Reflections on Oil

I once visited an art installation which consisted of a pool of oil maybe 10m long by 5m wide at about 1.25m high. It was indoors and still, so, at the angle you looked at it, the reflection was near-perfect. Apart from a few dust motes on the surface it was like a supernatural (using the word in the sense made popular by the late Lyall Watson) mirror onto the world.

Let’s see what light reflecting on oil can shed on the current economic turbulence.

My thoughts on the price of oil were prompted by a piece “Welcome to a world with $500 oil” by Willem Buiter at the FT (non-subscribers may not be able to view Buiter’s blog) a week ago. I was away from a computer, made some notes, lost them, and now I’ve found them again. So here goes…

If you’re not living on a desert island you will be aware that we are witnessing “demand-destruction” at current oil prices around $130 a barrel. How, you may wonder, could reputable economists predict a price of $500/barrel?

To answer this question we’ll have to explore the pathologies of the global economy. In short, when it comes to oil, the global economy is being severely distorted. The price you pay at the pump is not simply a result of supply and demand for oil around the world. Yes, we’re all connected in one global economy. But the global economy is as imperfect as the image seen in a fairground distorting mirror. The actual price of oil to consumers in (say) the developed countries is a result of political decisions, exchange rate manipulation and subsidies, in short government interference conducted on a colossal scale.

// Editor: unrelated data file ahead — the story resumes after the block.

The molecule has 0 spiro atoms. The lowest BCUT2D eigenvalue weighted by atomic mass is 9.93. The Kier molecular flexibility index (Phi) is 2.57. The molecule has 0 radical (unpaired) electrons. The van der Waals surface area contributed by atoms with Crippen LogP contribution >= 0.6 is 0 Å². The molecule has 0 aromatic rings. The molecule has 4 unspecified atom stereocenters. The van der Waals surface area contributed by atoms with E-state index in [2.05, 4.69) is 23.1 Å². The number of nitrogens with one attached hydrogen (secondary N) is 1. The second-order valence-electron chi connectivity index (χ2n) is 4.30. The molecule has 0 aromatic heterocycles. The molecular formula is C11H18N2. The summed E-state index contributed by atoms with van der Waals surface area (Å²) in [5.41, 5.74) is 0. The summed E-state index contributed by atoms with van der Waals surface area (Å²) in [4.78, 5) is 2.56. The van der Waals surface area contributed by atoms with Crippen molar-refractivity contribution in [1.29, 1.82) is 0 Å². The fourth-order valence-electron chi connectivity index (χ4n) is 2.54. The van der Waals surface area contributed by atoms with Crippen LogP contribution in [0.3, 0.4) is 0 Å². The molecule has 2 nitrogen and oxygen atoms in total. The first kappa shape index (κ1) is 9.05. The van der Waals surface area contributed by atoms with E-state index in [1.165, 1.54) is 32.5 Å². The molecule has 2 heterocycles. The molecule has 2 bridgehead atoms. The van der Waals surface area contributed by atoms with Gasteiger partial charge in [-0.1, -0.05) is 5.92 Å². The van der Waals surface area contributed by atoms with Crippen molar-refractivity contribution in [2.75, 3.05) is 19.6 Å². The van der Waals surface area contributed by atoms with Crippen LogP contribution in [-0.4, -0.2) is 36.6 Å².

Now, in trying to prevent global warming, effective solutions will have to rely on market-forces. Perhaps, before proceeding, we need to consider how well our market is actually operating.

We live in a complex world, but let’s consider three classes of nation state:

– the “developed” (I hate this term) countries, in particular the EU and US – those who either are or can be expected (from 2012) to attempt to meet Kyoto-style consumption targets;

– the industrialising countries, such as China and India;

– the oil-producing countries, especially OPEC and Russia.